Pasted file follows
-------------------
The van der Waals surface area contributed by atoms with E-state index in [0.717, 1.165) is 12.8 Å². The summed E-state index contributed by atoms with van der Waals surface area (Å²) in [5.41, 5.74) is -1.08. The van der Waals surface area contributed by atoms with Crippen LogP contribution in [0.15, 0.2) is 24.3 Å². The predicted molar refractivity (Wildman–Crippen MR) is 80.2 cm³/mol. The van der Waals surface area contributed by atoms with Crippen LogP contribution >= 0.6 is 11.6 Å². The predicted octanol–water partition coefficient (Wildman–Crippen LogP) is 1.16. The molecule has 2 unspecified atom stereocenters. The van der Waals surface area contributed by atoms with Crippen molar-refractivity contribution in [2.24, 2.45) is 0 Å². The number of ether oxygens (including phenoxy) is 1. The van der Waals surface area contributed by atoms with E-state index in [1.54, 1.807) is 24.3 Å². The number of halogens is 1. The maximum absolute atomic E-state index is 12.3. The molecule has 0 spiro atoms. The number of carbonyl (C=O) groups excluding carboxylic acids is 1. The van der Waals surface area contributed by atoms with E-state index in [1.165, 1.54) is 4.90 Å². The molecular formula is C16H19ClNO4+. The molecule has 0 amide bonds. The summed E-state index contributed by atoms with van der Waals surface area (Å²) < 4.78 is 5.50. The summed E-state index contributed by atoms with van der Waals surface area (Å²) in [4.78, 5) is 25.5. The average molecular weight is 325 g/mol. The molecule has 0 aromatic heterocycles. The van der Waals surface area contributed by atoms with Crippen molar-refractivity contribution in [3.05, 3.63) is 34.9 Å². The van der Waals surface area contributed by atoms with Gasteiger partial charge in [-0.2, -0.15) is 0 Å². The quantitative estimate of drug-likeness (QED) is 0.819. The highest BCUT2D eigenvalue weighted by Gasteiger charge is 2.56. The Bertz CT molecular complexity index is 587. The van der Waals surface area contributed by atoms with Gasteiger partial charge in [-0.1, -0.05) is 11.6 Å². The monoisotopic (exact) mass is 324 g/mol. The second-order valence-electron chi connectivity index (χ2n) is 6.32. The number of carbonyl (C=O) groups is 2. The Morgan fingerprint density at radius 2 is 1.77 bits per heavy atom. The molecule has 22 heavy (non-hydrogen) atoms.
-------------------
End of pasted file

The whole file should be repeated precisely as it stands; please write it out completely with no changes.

The van der Waals surface area contributed by atoms with E-state index in [0.717, 1.165) is 12.8 Å². The summed E-state index contributed by atoms with van der Waals surface area (Å²) in [5.41, 5.74) is -1.08. The van der Waals surface area contributed by atoms with Crippen LogP contribution in [0.15, 0.2) is 24.3 Å². The predicted molar refractivity (Wildman–Crippen MR) is 80.2 cm³/mol. The van der Waals surface area contributed by atoms with Crippen LogP contribution >= 0.6 is 11.6 Å². The predicted octanol–water partition coefficient (Wildman–Crippen LogP) is 1.16. The molecule has 2 unspecified atom stereocenters. The van der Waals surface area contributed by atoms with Crippen molar-refractivity contribution in [2.24, 2.45) is 0 Å². The number of ether oxygens (including phenoxy) is 1. The van der Waals surface area contributed by atoms with E-state index in [1.54, 1.807) is 24.3 Å². The number of halogens is 1. The maximum absolute atomic E-state index is 12.3. The molecule has 0 spiro atoms. The number of carbonyl (C=O) groups excluding carboxylic acids is 1. The van der Waals surface area contributed by atoms with E-state index in [1.165, 1.54) is 4.90 Å². The molecular formula is C16H19ClNO4+. The molecule has 0 amide bonds. The summed E-state index contributed by atoms with van der Waals surface area (Å²) < 4.78 is 5.50. The summed E-state index contributed by atoms with van der Waals surface area (Å²) in [4.78, 5) is 25.5. The average molecular weight is 325 g/mol. The molecule has 0 aromatic heterocycles. The van der Waals surface area contributed by atoms with Crippen molar-refractivity contribution in [3.05, 3.63) is 34.9 Å². The van der Waals surface area contributed by atoms with Gasteiger partial charge in [-0.2, -0.15) is 0 Å². The quantitative estimate of drug-likeness (QED) is 0.819. The highest BCUT2D eigenvalue weighted by Gasteiger charge is 2.56. The Bertz CT molecular complexity index is 587. The van der Waals surface area contributed by atoms with Gasteiger partial charge in [-0.1, -0.05) is 11.6 Å². The monoisotopic (exact) mass is 324 g/mol. The second-order valence-electron chi connectivity index (χ2n) is 6.32. The number of carbonyl (C=O) groups is 2. The Morgan fingerprint density at radius 2 is 1.77 bits per heavy atom. The molecule has 22 heavy (non-hydrogen) atoms.